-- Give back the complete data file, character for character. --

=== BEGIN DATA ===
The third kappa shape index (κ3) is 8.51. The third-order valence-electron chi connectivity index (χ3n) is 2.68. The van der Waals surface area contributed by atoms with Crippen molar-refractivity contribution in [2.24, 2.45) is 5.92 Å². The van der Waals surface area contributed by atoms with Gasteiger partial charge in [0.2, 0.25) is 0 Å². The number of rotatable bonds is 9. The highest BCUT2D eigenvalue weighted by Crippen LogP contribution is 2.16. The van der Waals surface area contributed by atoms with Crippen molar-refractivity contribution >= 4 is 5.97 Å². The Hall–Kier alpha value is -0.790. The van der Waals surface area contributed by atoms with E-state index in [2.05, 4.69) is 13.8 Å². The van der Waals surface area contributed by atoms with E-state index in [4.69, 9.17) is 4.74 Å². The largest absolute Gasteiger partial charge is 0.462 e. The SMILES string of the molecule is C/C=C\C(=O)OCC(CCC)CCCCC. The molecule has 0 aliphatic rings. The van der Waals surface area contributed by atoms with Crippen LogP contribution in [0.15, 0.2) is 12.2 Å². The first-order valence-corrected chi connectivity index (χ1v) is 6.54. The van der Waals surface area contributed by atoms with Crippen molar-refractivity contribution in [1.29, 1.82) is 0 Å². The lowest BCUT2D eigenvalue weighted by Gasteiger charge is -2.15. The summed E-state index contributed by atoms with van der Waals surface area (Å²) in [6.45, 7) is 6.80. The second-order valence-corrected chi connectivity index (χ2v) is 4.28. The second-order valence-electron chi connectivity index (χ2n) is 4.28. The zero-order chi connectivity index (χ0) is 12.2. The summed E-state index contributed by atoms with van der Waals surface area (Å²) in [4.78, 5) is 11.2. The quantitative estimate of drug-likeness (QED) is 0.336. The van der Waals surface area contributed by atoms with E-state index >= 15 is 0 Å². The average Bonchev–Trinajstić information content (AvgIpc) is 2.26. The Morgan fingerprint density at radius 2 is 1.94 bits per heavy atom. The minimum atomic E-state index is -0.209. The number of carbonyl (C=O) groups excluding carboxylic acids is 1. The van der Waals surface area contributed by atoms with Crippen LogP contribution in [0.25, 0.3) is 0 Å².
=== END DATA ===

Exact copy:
The third kappa shape index (κ3) is 8.51. The third-order valence-electron chi connectivity index (χ3n) is 2.68. The van der Waals surface area contributed by atoms with Crippen molar-refractivity contribution in [2.24, 2.45) is 5.92 Å². The van der Waals surface area contributed by atoms with Gasteiger partial charge in [0.2, 0.25) is 0 Å². The number of rotatable bonds is 9. The highest BCUT2D eigenvalue weighted by Crippen LogP contribution is 2.16. The van der Waals surface area contributed by atoms with Crippen molar-refractivity contribution >= 4 is 5.97 Å². The Hall–Kier alpha value is -0.790. The van der Waals surface area contributed by atoms with E-state index in [2.05, 4.69) is 13.8 Å². The van der Waals surface area contributed by atoms with E-state index in [4.69, 9.17) is 4.74 Å². The largest absolute Gasteiger partial charge is 0.462 e. The SMILES string of the molecule is C/C=C\C(=O)OCC(CCC)CCCCC. The molecule has 0 aliphatic rings. The van der Waals surface area contributed by atoms with Crippen LogP contribution in [0.15, 0.2) is 12.2 Å². The first-order valence-corrected chi connectivity index (χ1v) is 6.54. The van der Waals surface area contributed by atoms with Crippen molar-refractivity contribution in [1.29, 1.82) is 0 Å². The lowest BCUT2D eigenvalue weighted by Gasteiger charge is -2.15. The summed E-state index contributed by atoms with van der Waals surface area (Å²) in [6.45, 7) is 6.80. The second-order valence-corrected chi connectivity index (χ2v) is 4.28. The second-order valence-electron chi connectivity index (χ2n) is 4.28. The zero-order chi connectivity index (χ0) is 12.2. The summed E-state index contributed by atoms with van der Waals surface area (Å²) in [4.78, 5) is 11.2. The quantitative estimate of drug-likeness (QED) is 0.336. The van der Waals surface area contributed by atoms with E-state index >= 15 is 0 Å². The average Bonchev–Trinajstić information content (AvgIpc) is 2.26. The Morgan fingerprint density at radius 2 is 1.94 bits per heavy atom. The minimum atomic E-state index is -0.209. The number of carbonyl (C=O) groups excluding carboxylic acids is 1. The van der Waals surface area contributed by atoms with Crippen LogP contribution in [0.25, 0.3) is 0 Å².